December 19, 2012
Perfume ads, pre-pornography
It's taken so long for the idea to even occur to me, but I haven't looked into the history and cycles of perfume and cologne. Seems natural enough after looking into the visual culture, music, literature, etc., to see if they too track the trend in the crime rate. Because they leave no trace, it's hard to know what scents were popular when and among whom, without first-hand testimony. Fortunately it seems like there's enough written down to piece together the history.
Before writing that up, though, I thought it'd be worth taking a quick look at what the industry's ad campaigns used to look like. Today, they're certainly the first ones we'd think of when calling to mind examples of trashy or offensive ads.
My earliest memory of fragrance ads are the Kate Moss campaign for Obsession. She's nude and looks to be about 13 -- which I didn't mind back in 1993, when I was also 13. But taking a second look nearly 20 years later, yeah, I see why everybody got so worked up over them, especially since they were plastered everywhere.
I never noticed any change away from that trend in the meantime, so I'd always assumed they were like that back through, well, I didn't think about it exactly, but probably back through the 1970s and late '60s.
It turns out the mainstream porno perfume ad is a product of the past 20 years. It's unrelated to the sexual revolution -- indeed, it sprung up just as young people began to have less sex and with fewer partners. Real life was becoming more prudish, so people wanted to look at really bizarre ads to shock themselves awake? I don't know.
An easy way to see these changes is to look at the ad campaigns for a single perfume over time. Ideally you'd want to look at the ads for many popular perfumes in a given year, and do so across however many years. But the quick way works pretty well too.
Here is a gallery that shows the evolution of the ads for Coco by Chanel, starting with its debut in the mid-1980s. You can find other popular perfumes by decade by searching Fragrantica and then doing a Google image search for their ads.
To anyone whose memories only go back to the naked pedo-looking Kate Moss, the ads of the '80s appear to come from an earlier, defunct civilization. The women are glamorous, mysterious, and playful, rather than cheap, obvious, and bitchy.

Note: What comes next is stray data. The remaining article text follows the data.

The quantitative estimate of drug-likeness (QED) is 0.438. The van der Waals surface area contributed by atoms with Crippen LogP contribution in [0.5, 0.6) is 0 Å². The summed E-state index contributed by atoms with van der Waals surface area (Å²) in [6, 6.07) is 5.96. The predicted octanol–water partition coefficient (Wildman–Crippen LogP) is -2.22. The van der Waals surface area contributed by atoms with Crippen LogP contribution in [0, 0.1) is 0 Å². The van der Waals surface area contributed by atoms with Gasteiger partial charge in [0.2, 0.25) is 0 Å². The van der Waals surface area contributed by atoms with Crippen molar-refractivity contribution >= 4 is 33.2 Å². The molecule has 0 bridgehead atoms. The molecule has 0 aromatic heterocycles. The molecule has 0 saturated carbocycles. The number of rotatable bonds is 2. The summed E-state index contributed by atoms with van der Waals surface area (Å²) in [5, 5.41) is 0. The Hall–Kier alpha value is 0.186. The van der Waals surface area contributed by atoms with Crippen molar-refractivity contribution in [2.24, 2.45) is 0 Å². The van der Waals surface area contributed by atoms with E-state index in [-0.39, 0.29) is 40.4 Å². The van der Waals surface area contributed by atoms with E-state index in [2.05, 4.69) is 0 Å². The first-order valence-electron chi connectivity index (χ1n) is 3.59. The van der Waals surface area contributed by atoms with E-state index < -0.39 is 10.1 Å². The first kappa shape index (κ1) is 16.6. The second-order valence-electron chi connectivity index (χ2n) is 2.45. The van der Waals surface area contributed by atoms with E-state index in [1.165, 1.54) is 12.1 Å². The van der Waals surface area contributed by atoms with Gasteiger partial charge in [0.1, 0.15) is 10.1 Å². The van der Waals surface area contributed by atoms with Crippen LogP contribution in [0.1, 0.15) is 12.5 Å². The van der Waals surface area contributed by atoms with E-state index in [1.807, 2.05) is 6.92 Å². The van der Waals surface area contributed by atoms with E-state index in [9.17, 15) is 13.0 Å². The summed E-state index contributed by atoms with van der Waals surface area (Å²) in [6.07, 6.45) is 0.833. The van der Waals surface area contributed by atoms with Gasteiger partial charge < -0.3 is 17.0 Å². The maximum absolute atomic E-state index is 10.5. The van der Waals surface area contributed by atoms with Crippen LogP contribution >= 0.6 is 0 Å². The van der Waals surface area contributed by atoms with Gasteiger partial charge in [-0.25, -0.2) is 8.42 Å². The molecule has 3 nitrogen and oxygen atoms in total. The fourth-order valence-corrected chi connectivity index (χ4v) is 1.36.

The main difference, at least for me, is how the '80s babes may come off as mischievous, but it's all in the spirit of good fun, wanting to challenge the men to approach them and see how well they can do. Their followers from the past 20 years give off a haughty and bored-with-you kind of vibe, while still showing way more of their bodies -- combined, they project a harsh warning of "look but don't touch". They're attention whores who don't need to interact with someone else to please themselves.
That focus on sassiness actually detracts from all the skin shown by the recent models: a half-naked woman who insists on keeping the man at arm's length appears uncomfortable with her own body. Just by looking, you can tell it'd be like making it with a sack of potatoes. The earlier pictures, although revealing less skin, show a more sensual woman.
Also note the total lack of shock value in the earlier ads. Even in the one from '88-'89, it takes awhile for the mind to register that you're looking at a woman with no top on. It's not so on-the-nose. Desperate attempts to shock the audience, like the S&M, heroin, and generic prostitute imagery of the past 20 years, only shows how vegetative the viewers' daily lives must be. Back in the '80s, you didn't need to shake them awake -- they were already rarin' to go.
If you're still skeptical, just see for yourself. Find some popular perfumes from previous decades with the Fragrantica search thingie, then check out their ad campaigns on Google images. Especially if you were born after the early '70s, you'll be surprised by how tasteful, if provocative, the perfume ads used to be.